NoDaLiDa 2023 - May 22-24, 2023


BRENT: Bidirectional Retrieval Enhanced Norwegian Transformer

Lucas Georges Gabriel Charpentier, Sondre Wold, David Samuel, Egil Rønningstad

Full article

Retrieval-based language models are increasingly employed in question-answering tasks. These models search in a corpus of documents for relevant information instead of having all factual knowledge stored in its parameters, thereby enhancing efficiency, transparency, and adaptability. We develop the first Norwegian retrieval-based model by adapting the REALM framework and evaluate it on various tasks. After training, we also separate the language model, which we call the \textit{reader}, from the retriever components, and show that this can be fine-tuned on a range of downstream tasks. Results show that retrieval augmented language modeling improves the reader's performance on extractive question-answering, suggesting that this type of training improves language models' general ability to use context and that this does not happen at the expense of other abilities such as part-of-speech tagging, dependency parsing, named entity recognition, and lemmatization. Code, trained models, and data are made publicly available. 

Training and Evaluating Norwegian Sentence Embedding Models

Bernt Ivar Utstøl Nødland

We train and evaluate Norwegian sentence embedding models using the contrastive learning methodology SimCSE. We start from pre-trained Norwegian encoder models and train both unsupervised and supervised models. The models are evaluated on a machine-translated version of semantic textual similarity datasets, as well as binary classification tasks. We show that we can train good Norwegian sentence embedding models, that clearly outperform the pre-trained encoder models, as well as the multilingual mBERT, on the task of sentence similarity. 

Probing structural constraints of negation in Pretrained Language Models

David Kletz, Marie Candito, Pascal Amsili

Contradictory results about the encoding of the semantic impact of negation in pretrained language models (PLMs) have been drawn recently (e.g.  Kassner and Schütze (2020); Gubelmann and Handschuh (2022)).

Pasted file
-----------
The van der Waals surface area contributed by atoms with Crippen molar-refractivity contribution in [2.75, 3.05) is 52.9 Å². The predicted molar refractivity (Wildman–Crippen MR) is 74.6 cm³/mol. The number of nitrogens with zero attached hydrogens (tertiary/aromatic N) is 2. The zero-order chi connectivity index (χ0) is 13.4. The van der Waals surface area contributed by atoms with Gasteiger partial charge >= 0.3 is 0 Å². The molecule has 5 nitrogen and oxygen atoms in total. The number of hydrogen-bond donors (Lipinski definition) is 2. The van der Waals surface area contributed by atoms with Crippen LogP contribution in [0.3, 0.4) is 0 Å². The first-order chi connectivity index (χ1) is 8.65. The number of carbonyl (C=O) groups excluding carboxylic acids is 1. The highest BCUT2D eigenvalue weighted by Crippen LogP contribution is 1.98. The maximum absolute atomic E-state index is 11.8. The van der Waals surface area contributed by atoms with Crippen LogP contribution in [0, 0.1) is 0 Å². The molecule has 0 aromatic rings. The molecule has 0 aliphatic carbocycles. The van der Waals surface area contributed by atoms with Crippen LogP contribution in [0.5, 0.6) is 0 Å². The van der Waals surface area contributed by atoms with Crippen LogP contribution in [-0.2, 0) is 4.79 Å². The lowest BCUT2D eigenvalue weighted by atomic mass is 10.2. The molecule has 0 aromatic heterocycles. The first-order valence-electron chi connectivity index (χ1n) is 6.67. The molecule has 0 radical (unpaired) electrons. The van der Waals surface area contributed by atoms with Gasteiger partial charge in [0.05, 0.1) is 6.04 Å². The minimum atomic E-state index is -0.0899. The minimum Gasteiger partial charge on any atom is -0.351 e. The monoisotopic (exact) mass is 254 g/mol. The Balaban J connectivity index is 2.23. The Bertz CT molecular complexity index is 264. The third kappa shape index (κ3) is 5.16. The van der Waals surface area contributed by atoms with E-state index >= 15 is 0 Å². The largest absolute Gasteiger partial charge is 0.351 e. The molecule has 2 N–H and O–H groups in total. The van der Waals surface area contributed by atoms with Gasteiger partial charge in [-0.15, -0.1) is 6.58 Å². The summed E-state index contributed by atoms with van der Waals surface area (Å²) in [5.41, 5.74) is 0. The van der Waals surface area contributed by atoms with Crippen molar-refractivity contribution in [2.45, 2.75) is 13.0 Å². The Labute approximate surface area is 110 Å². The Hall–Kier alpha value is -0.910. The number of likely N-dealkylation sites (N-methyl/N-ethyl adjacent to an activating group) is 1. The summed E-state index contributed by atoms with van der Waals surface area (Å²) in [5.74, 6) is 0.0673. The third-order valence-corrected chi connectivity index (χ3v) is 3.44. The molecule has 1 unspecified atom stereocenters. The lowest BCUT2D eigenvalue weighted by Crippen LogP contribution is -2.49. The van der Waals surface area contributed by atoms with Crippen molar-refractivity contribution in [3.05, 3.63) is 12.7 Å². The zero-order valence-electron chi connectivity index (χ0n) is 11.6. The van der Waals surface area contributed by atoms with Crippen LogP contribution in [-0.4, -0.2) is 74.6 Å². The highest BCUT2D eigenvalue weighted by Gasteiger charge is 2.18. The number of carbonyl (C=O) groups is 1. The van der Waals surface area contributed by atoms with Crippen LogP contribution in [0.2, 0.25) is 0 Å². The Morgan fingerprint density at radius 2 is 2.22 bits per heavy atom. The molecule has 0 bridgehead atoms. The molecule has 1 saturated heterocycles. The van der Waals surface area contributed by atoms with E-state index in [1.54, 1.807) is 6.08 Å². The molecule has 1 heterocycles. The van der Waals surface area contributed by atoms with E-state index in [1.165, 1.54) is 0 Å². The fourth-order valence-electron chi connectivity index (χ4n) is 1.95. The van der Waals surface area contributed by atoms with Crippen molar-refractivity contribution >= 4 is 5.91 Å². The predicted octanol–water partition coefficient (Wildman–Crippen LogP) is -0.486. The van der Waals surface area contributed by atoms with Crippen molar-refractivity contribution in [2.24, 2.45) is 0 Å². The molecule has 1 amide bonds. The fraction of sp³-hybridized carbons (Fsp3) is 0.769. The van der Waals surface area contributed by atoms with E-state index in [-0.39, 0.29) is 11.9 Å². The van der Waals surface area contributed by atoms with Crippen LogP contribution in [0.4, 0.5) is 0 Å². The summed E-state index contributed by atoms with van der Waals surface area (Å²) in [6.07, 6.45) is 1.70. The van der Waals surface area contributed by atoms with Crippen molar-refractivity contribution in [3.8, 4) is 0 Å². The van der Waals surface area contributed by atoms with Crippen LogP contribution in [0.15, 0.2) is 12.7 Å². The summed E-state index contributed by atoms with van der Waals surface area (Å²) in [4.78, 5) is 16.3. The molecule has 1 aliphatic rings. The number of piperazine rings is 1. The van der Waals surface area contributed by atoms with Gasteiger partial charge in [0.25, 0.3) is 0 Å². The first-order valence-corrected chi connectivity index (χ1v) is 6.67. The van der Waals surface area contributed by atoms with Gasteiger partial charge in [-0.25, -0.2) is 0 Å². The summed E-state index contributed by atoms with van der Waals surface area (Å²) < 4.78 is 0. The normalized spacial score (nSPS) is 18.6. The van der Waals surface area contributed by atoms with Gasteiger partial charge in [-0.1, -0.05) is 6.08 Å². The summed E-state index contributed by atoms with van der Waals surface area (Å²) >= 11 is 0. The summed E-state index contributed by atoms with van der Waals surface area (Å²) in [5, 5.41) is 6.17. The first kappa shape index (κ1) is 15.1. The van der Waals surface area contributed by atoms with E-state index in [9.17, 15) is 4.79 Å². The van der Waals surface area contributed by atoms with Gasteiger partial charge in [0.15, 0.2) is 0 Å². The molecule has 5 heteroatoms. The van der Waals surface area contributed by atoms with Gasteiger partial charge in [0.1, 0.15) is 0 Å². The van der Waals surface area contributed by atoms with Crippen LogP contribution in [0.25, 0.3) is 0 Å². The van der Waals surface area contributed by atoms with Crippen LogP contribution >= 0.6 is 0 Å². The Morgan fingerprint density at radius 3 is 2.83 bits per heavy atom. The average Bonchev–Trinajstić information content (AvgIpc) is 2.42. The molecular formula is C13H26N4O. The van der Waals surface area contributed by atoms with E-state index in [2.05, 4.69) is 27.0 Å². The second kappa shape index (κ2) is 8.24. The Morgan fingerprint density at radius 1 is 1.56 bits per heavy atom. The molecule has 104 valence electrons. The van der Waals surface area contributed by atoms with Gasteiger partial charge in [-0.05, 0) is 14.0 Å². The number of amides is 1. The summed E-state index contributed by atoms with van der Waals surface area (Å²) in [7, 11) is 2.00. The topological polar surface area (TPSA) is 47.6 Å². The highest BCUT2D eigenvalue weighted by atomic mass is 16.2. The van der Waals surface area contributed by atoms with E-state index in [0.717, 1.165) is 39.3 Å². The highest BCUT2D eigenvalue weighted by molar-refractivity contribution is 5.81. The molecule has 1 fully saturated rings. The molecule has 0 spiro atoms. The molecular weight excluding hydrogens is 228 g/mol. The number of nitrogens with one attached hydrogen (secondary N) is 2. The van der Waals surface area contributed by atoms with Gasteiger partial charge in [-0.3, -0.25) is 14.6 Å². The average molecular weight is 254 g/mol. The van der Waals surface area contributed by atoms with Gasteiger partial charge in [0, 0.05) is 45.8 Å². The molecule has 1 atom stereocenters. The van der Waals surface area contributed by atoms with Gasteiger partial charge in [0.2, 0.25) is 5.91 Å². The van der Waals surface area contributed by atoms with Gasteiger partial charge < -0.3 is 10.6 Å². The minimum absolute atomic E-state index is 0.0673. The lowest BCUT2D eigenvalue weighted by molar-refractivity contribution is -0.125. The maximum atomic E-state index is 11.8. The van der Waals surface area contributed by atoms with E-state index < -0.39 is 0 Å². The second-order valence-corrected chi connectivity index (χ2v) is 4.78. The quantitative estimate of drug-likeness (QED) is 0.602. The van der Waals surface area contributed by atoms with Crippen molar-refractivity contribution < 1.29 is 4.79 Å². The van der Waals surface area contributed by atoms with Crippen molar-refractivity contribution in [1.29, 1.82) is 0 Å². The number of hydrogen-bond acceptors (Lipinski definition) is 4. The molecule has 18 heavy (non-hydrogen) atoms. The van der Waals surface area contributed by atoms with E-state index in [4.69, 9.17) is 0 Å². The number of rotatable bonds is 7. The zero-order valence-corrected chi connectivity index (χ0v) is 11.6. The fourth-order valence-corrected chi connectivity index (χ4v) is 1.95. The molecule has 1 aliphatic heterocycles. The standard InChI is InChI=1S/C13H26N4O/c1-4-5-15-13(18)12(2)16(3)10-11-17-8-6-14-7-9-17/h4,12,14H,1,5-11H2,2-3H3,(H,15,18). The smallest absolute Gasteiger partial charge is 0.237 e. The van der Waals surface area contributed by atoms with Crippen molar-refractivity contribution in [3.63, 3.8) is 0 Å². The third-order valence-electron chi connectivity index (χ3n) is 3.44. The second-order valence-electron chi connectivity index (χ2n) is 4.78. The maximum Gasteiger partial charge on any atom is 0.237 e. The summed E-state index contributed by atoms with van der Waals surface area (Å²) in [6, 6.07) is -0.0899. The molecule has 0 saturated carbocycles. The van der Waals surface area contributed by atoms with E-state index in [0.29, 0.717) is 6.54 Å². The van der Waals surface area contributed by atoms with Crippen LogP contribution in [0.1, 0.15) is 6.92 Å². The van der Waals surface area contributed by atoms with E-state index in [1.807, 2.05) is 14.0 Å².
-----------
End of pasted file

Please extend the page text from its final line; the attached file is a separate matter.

In this paper we focus rather on the way PLMs encode negation and its formal impact, through the phenomenon of the Negative Polarity Item (NPI) licensing in English.

More precisely, we use probes to identify which contextual representations best encode 1) the presence of negation in a sentence, and 2) the polarity of a neighboring masked polarity item.

We find that contextual representations of tokens inside the negation scope do allow for (i) a better prediction of the presence of "not" compared to those outside the scope  and (ii) a better prediction of the right polarity of a masked polarity item licensed by "not", although the magnitude of the difference varies from PLM to PLM. Importantly, in both cases the trend holds even when controlling for distance to "not".

This tends to indicate that the embeddings of these models do reflect the notion of negation scope, and do encode the impact of negation on NPI licensing. 

Yet, further control experiments reveal that the presence of other lexical items is also better captured when using the contextual representation of a token within the same syntactic clause than outside from it, suggesting that PLMs simply capture the more general notion of syntactic clause. 

Low-resource Bilingual Dialect Lexicon Induction with Large Language Models

Katya Artemova, Barbara Plank

Bilingual word lexicons map words in one language to their synonyms in another language. Numerous papers have explored bilingual lexicon induction (BLI) in high-resource scenarios, framing a typical pipeline that consists of two steps: (i) unsupervised bitext mining and (ii) unsupervised word alignment. At the core of those steps are pre-trained large language models (LLMs).

In this paper we present the analysis of the BLI pipeline for German and two of its dialects,  Bavarian and Alemannic. This setup poses a number of unique challenges, attributed to the scarceness of resources, relatedness of the languages and lack of standardization in the orthography of dialects. We analyze the BLI outputs with respect to word frequency and the pairwise edit distance. Finally, we release an evaluation dataset consisting of manual annotations for 1K bilingual word pairs labeled according to their semantic similarity.